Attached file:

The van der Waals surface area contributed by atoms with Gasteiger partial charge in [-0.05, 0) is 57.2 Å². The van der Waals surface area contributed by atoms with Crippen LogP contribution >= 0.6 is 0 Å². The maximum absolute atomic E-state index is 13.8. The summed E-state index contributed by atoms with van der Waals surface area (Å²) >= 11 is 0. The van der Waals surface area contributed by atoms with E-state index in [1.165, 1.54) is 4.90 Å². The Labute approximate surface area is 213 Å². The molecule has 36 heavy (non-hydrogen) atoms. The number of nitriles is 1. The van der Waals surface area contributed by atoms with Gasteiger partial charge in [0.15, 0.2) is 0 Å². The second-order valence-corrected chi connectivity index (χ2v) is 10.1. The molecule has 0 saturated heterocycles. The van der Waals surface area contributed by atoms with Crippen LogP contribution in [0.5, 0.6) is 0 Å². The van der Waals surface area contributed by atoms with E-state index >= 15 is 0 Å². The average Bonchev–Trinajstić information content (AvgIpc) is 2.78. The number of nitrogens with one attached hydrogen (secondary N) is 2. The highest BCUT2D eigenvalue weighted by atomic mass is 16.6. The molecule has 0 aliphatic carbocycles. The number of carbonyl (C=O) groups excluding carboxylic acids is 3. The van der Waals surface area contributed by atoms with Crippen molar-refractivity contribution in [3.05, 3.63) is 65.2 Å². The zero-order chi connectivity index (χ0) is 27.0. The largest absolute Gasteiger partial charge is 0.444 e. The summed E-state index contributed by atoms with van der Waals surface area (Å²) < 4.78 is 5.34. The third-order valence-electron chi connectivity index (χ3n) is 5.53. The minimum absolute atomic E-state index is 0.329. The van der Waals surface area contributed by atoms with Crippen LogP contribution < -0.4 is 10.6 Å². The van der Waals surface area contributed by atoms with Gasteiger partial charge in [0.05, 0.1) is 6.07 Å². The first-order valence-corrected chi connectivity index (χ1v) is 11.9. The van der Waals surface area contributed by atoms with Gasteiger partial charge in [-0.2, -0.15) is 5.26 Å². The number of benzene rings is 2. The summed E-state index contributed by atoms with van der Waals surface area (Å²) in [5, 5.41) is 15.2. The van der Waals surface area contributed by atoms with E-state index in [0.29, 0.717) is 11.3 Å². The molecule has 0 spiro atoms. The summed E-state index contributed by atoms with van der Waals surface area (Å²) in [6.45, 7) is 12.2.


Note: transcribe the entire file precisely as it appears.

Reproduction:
The van der Waals surface area contributed by atoms with Gasteiger partial charge in [-0.05, 0) is 57.2 Å². The van der Waals surface area contributed by atoms with Crippen LogP contribution >= 0.6 is 0 Å². The maximum absolute atomic E-state index is 13.8. The summed E-state index contributed by atoms with van der Waals surface area (Å²) >= 11 is 0. The van der Waals surface area contributed by atoms with E-state index in [1.165, 1.54) is 4.90 Å². The Labute approximate surface area is 213 Å². The molecule has 36 heavy (non-hydrogen) atoms. The number of nitriles is 1. The van der Waals surface area contributed by atoms with Gasteiger partial charge in [0.15, 0.2) is 0 Å². The second-order valence-corrected chi connectivity index (χ2v) is 10.1. The molecule has 0 saturated heterocycles. The van der Waals surface area contributed by atoms with Crippen LogP contribution in [0.5, 0.6) is 0 Å². The van der Waals surface area contributed by atoms with E-state index >= 15 is 0 Å². The average Bonchev–Trinajstić information content (AvgIpc) is 2.78. The number of nitrogens with one attached hydrogen (secondary N) is 2. The highest BCUT2D eigenvalue weighted by atomic mass is 16.6. The molecule has 0 aliphatic carbocycles. The number of carbonyl (C=O) groups excluding carboxylic acids is 3. The van der Waals surface area contributed by atoms with Crippen molar-refractivity contribution in [3.05, 3.63) is 65.2 Å². The zero-order chi connectivity index (χ0) is 27.0. The largest absolute Gasteiger partial charge is 0.444 e. The summed E-state index contributed by atoms with van der Waals surface area (Å²) < 4.78 is 5.34. The third-order valence-electron chi connectivity index (χ3n) is 5.53. The minimum absolute atomic E-state index is 0.329. The van der Waals surface area contributed by atoms with Crippen LogP contribution < -0.4 is 10.6 Å². The van der Waals surface area contributed by atoms with Gasteiger partial charge in [0.05, 0.1) is 6.07 Å². The first-order valence-corrected chi connectivity index (χ1v) is 11.9. The van der Waals surface area contributed by atoms with Gasteiger partial charge in [-0.2, -0.15) is 5.26 Å². The number of benzene rings is 2. The summed E-state index contributed by atoms with van der Waals surface area (Å²) in [5, 5.41) is 15.2. The van der Waals surface area contributed by atoms with E-state index in [0.29, 0.717) is 11.3 Å². The molecule has 0 spiro atoms. The summed E-state index contributed by atoms with van der Waals surface area (Å²) in [6.45, 7) is 12.2.